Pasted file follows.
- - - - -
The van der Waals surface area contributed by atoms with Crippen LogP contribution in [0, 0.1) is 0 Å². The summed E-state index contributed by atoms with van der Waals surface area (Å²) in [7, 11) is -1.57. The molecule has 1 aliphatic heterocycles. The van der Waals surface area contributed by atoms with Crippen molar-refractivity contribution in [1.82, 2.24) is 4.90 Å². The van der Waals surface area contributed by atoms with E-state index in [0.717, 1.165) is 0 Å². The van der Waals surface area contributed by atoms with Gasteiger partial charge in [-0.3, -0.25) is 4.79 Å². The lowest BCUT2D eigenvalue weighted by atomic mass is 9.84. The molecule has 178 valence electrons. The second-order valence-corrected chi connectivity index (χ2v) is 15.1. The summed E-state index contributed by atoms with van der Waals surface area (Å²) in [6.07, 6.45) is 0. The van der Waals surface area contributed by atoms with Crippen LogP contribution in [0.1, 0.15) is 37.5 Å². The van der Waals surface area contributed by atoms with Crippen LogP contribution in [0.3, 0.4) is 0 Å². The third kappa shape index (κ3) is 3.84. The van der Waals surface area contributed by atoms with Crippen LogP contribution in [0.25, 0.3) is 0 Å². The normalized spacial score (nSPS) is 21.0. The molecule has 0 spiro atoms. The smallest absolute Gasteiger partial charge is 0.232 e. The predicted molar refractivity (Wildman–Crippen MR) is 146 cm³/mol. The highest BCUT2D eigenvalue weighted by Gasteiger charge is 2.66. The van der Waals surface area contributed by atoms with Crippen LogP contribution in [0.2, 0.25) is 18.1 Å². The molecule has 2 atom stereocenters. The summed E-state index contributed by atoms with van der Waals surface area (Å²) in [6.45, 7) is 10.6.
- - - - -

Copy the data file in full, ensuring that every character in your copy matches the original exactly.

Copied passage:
The van der Waals surface area contributed by atoms with Crippen LogP contribution in [0, 0.1) is 0 Å². The summed E-state index contributed by atoms with van der Waals surface area (Å²) in [7, 11) is -1.57. The molecule has 1 aliphatic heterocycles. The van der Waals surface area contributed by atoms with Crippen molar-refractivity contribution in [1.82, 2.24) is 4.90 Å². The van der Waals surface area contributed by atoms with E-state index in [0.717, 1.165) is 0 Å². The van der Waals surface area contributed by atoms with Gasteiger partial charge in [-0.3, -0.25) is 4.79 Å². The lowest BCUT2D eigenvalue weighted by atomic mass is 9.84. The molecule has 178 valence electrons. The second-order valence-corrected chi connectivity index (χ2v) is 15.1. The summed E-state index contributed by atoms with van der Waals surface area (Å²) in [6.07, 6.45) is 0. The van der Waals surface area contributed by atoms with Crippen LogP contribution in [0.1, 0.15) is 37.5 Å². The van der Waals surface area contributed by atoms with Crippen LogP contribution in [0.3, 0.4) is 0 Å². The third kappa shape index (κ3) is 3.84. The van der Waals surface area contributed by atoms with Crippen LogP contribution in [0.25, 0.3) is 0 Å². The normalized spacial score (nSPS) is 21.0. The molecule has 0 spiro atoms. The smallest absolute Gasteiger partial charge is 0.232 e. The predicted molar refractivity (Wildman–Crippen MR) is 146 cm³/mol. The highest BCUT2D eigenvalue weighted by Gasteiger charge is 2.66. The van der Waals surface area contributed by atoms with Crippen LogP contribution in [0.2, 0.25) is 18.1 Å². The molecule has 2 atom stereocenters. The summed E-state index contributed by atoms with van der Waals surface area (Å²) in [6.45, 7) is 10.6.